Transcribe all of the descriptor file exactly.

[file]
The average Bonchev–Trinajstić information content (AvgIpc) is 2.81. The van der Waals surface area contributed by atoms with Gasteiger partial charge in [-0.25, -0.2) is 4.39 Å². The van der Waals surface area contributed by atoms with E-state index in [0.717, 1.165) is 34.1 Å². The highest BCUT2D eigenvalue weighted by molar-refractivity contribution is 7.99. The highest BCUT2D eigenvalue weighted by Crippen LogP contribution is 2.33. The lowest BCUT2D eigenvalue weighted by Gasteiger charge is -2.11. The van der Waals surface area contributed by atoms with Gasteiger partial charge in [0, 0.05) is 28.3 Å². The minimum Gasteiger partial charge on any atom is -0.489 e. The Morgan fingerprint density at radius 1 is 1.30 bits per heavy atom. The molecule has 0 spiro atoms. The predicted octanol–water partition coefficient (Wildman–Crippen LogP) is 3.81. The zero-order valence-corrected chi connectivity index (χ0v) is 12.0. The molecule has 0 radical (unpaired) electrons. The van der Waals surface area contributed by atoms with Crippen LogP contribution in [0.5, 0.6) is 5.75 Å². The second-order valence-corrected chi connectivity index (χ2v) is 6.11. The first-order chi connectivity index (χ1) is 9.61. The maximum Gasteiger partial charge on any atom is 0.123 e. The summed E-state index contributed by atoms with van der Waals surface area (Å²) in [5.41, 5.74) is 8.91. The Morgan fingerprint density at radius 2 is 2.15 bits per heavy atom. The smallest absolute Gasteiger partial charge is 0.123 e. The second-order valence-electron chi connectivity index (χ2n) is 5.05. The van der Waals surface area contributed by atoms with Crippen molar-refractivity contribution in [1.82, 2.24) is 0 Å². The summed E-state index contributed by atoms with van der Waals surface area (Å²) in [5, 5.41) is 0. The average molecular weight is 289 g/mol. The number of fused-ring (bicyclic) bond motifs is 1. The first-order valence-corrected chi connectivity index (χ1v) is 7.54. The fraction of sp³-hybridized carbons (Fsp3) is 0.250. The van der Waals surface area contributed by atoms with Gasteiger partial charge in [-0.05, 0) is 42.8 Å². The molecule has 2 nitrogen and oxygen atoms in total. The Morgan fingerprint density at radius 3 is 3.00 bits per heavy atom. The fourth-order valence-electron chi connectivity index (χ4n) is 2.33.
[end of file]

The average Bonchev–Trinajstić information content (AvgIpc) is 2.81. The van der Waals surface area contributed by atoms with Gasteiger partial charge in [-0.25, -0.2) is 4.39 Å². The van der Waals surface area contributed by atoms with E-state index in [0.717, 1.165) is 34.1 Å². The highest BCUT2D eigenvalue weighted by molar-refractivity contribution is 7.99. The highest BCUT2D eigenvalue weighted by Crippen LogP contribution is 2.33. The lowest BCUT2D eigenvalue weighted by Gasteiger charge is -2.11. The van der Waals surface area contributed by atoms with Gasteiger partial charge in [0, 0.05) is 28.3 Å². The minimum Gasteiger partial charge on any atom is -0.489 e. The Morgan fingerprint density at radius 1 is 1.30 bits per heavy atom. The molecule has 0 spiro atoms. The predicted octanol–water partition coefficient (Wildman–Crippen LogP) is 3.81. The zero-order valence-corrected chi connectivity index (χ0v) is 12.0. The molecule has 0 radical (unpaired) electrons. The van der Waals surface area contributed by atoms with Crippen LogP contribution in [0.5, 0.6) is 5.75 Å². The second-order valence-corrected chi connectivity index (χ2v) is 6.11. The first-order chi connectivity index (χ1) is 9.61. The maximum Gasteiger partial charge on any atom is 0.123 e. The summed E-state index contributed by atoms with van der Waals surface area (Å²) in [5.41, 5.74) is 8.91. The Morgan fingerprint density at radius 2 is 2.15 bits per heavy atom. The smallest absolute Gasteiger partial charge is 0.123 e. The second-order valence-electron chi connectivity index (χ2n) is 5.05. The van der Waals surface area contributed by atoms with Crippen molar-refractivity contribution in [1.82, 2.24) is 0 Å². The summed E-state index contributed by atoms with van der Waals surface area (Å²) in [5, 5.41) is 0. The average molecular weight is 289 g/mol. The number of fused-ring (bicyclic) bond motifs is 1. The first-order valence-corrected chi connectivity index (χ1v) is 7.54. The fraction of sp³-hybridized carbons (Fsp3) is 0.250. The van der Waals surface area contributed by atoms with Gasteiger partial charge in [-0.05, 0) is 42.8 Å². The molecule has 2 nitrogen and oxygen atoms in total. The Morgan fingerprint density at radius 3 is 3.00 bits per heavy atom. The fourth-order valence-electron chi connectivity index (χ4n) is 2.33.